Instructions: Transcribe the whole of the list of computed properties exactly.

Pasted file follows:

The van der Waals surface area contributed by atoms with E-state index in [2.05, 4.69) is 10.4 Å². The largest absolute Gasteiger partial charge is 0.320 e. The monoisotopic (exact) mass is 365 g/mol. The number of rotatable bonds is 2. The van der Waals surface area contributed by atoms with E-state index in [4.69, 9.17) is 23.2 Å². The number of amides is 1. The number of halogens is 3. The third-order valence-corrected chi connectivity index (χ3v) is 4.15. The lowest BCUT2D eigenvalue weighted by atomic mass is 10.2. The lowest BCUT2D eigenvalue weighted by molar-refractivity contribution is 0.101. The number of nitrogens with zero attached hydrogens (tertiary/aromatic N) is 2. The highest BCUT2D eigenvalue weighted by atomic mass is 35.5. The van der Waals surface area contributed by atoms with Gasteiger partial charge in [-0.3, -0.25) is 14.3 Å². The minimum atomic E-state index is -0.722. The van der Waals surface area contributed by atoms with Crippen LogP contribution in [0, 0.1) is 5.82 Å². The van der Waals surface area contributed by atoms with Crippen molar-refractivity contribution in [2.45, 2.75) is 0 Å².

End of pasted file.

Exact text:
The van der Waals surface area contributed by atoms with E-state index in [2.05, 4.69) is 10.4 Å². The largest absolute Gasteiger partial charge is 0.320 e. The monoisotopic (exact) mass is 365 g/mol. The number of rotatable bonds is 2. The van der Waals surface area contributed by atoms with E-state index in [4.69, 9.17) is 23.2 Å². The number of amides is 1. The number of halogens is 3. The third-order valence-corrected chi connectivity index (χ3v) is 4.15. The lowest BCUT2D eigenvalue weighted by atomic mass is 10.2. The lowest BCUT2D eigenvalue weighted by molar-refractivity contribution is 0.101. The number of nitrogens with zero attached hydrogens (tertiary/aromatic N) is 2. The highest BCUT2D eigenvalue weighted by atomic mass is 35.5. The van der Waals surface area contributed by atoms with Gasteiger partial charge in [-0.3, -0.25) is 14.3 Å². The minimum atomic E-state index is -0.722. The van der Waals surface area contributed by atoms with Crippen LogP contribution in [0, 0.1) is 5.82 Å². The van der Waals surface area contributed by atoms with Crippen molar-refractivity contribution in [2.45, 2.75) is 0 Å².